Seize the Debt

USC Marshall research shows that you are more likely to borrow if you think you’ll miss out on an experience

August 25, 2017

Would you rather go into debt for a stylish black leather sofa that will be perfect for watching movies and entertaining or a trip to Hawaii with beaches, waterfalls, hiking and snorkeling?

Previous research has suggested that people are more willing to incur debt for a big discretionary purchase that will last a long time, like furniture, but not for a fleeting experience, like a trip.

New research from the USC Marshall School of Business turns that accepted wisdom on its head.

Stephanie M. Tully, assistant professor of marketing at Marshall, and Eesha Sharma, associate professor of business administration at the Tuck School of Business at Dartmouth, published their findings in an article titled “Context Dependent Drivers of Discretionary Debt Decisions: Explaining Willingness to Borrow for Experiential Purchases” in the Journal of Consumer Research.

“When consumers have no source of funding other than debt,” the researchers wrote, “they are more willing to finance experiential versus material purchases.”

Their research is among the first to examine consumer spending decisions for material versus experiential purchases and identify a new driver of borrowing decisions.

The average American household spends $12,800 annually on discretionary purchases and has $7,200 in credit card debt. In their analysis of archival data, Tully and Sharma found that consumers who buy more experiential purchases have higher credit card balances and pay more financing fees.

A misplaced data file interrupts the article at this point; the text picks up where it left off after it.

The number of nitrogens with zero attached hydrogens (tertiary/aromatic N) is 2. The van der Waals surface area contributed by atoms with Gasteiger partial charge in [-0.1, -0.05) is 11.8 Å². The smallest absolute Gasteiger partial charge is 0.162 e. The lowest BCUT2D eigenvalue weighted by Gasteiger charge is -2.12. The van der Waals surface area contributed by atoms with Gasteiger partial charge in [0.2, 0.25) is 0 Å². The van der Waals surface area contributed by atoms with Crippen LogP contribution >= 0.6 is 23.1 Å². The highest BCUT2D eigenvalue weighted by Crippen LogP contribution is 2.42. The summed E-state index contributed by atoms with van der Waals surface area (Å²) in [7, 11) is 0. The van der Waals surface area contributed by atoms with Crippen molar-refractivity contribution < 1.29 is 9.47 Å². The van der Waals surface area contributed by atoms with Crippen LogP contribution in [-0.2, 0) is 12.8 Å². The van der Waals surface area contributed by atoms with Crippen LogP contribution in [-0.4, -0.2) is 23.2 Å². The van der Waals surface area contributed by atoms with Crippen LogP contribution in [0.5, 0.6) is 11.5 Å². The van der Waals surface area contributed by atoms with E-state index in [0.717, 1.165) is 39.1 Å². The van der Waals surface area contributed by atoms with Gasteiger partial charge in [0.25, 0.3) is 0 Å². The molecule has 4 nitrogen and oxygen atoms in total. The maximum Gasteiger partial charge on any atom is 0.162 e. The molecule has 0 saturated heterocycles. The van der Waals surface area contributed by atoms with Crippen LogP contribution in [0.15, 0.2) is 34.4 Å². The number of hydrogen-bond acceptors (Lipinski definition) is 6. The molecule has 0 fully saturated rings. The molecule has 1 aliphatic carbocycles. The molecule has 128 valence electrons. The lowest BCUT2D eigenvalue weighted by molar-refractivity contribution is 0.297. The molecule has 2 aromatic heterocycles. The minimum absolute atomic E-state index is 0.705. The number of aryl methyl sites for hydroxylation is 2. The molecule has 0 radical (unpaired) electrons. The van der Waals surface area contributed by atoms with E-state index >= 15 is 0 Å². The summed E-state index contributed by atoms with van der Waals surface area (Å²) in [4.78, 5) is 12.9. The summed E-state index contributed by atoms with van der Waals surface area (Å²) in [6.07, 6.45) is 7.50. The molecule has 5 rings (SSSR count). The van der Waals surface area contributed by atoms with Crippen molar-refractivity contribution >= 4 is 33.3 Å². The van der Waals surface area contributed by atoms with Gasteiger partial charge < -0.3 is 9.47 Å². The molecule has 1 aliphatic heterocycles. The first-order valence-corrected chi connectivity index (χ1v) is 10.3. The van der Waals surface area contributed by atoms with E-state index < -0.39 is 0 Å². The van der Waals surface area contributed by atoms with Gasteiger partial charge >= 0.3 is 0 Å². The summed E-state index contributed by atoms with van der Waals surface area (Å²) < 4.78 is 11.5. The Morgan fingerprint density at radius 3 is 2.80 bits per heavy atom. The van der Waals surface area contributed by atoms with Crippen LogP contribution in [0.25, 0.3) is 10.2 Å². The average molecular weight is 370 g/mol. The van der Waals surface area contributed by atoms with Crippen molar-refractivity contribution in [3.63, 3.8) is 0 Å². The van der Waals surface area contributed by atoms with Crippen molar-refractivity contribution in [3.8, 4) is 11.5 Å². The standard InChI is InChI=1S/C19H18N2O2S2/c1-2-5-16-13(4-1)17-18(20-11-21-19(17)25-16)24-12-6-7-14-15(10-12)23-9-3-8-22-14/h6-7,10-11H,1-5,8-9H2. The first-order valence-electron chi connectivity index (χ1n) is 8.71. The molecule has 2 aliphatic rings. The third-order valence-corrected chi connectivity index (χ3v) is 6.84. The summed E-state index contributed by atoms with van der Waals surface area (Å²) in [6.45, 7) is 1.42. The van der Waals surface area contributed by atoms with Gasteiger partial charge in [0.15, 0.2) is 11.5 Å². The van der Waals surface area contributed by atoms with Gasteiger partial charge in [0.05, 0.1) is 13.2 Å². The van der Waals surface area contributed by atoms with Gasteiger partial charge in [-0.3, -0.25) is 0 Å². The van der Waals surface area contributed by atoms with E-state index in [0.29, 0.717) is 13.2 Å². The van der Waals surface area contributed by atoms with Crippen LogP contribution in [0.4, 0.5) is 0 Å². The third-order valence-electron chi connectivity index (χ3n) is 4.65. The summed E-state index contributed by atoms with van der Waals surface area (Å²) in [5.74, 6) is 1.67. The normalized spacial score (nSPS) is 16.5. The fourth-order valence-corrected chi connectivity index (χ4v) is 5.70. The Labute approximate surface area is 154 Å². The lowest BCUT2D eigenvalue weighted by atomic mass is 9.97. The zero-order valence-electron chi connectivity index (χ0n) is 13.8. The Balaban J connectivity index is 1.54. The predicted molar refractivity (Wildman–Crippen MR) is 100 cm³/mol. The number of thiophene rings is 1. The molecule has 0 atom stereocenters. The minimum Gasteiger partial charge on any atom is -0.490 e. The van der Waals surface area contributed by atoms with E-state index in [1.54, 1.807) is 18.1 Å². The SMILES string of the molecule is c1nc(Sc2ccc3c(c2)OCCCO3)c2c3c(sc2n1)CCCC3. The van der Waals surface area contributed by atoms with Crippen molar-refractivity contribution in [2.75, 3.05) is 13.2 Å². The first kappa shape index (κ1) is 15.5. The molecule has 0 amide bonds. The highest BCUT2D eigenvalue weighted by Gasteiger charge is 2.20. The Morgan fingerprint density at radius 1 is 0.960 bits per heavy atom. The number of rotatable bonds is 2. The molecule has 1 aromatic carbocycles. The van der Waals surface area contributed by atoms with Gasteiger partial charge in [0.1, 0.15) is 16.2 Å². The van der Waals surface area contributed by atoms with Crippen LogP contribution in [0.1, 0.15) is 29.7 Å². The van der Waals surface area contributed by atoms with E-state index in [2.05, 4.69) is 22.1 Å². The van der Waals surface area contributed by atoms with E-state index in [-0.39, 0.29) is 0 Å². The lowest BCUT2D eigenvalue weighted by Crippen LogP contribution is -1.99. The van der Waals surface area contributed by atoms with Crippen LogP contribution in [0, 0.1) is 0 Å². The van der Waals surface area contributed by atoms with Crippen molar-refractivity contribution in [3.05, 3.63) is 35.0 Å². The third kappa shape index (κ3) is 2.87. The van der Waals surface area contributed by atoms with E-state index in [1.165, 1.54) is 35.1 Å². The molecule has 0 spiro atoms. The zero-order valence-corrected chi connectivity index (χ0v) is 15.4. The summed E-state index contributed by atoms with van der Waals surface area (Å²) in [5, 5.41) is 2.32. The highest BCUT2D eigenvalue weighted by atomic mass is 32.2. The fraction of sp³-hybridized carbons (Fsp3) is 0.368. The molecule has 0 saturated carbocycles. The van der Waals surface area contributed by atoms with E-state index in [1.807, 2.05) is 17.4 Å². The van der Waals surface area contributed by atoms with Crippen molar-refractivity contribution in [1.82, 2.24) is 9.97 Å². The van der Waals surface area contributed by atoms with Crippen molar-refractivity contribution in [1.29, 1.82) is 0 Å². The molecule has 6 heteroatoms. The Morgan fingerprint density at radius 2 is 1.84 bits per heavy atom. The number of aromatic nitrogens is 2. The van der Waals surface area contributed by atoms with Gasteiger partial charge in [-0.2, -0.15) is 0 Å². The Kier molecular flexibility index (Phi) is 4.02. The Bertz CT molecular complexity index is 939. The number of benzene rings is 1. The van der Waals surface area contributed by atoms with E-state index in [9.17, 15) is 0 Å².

Timing Is Everything

Imagine you plan on going on a snorkeling trip with friends this weekend. But you don’t have the cash. You can put the trip on your credit card, or you can decide to wait, save the money, and go next month.

But you really wanted to go this weekend. And the same trip next month will be a different experience. So you slap down that plastic.

In contrast, if you were thinking about buying snorkeling equipment this weekend, but don’t have the cash, the thought of waiting until you do isn’t as compelling a reason to reach for your credit card. The equipment is a material purchase. It will be there next week or next month, and you can buy it any time.

“Instead of thinking about how long you’ll have the item, willingness to borrow is more commonly driven by a sense of ‘purchase-timing importance’ — the feeling that the timing of making the purchase is important,” Tully said. “We find that purchase timing is often more important for experiences. That is, because you plan to do something at a specific time, it seems harder to put off making the purchase until you get more money.”

The researchers concluded that offering more financing options for experiential purchases may benefit firms as well as customers. Understanding the importance of purchase timing in discretionary debt is key.

“Firms may encourage consumers to use financing offers instead of delaying a purchase,” they wrote. “For example, focusing consumers’ attention on a particular opportunity for consumption should enhance purchase-timing importance and hence willingness to borrow.”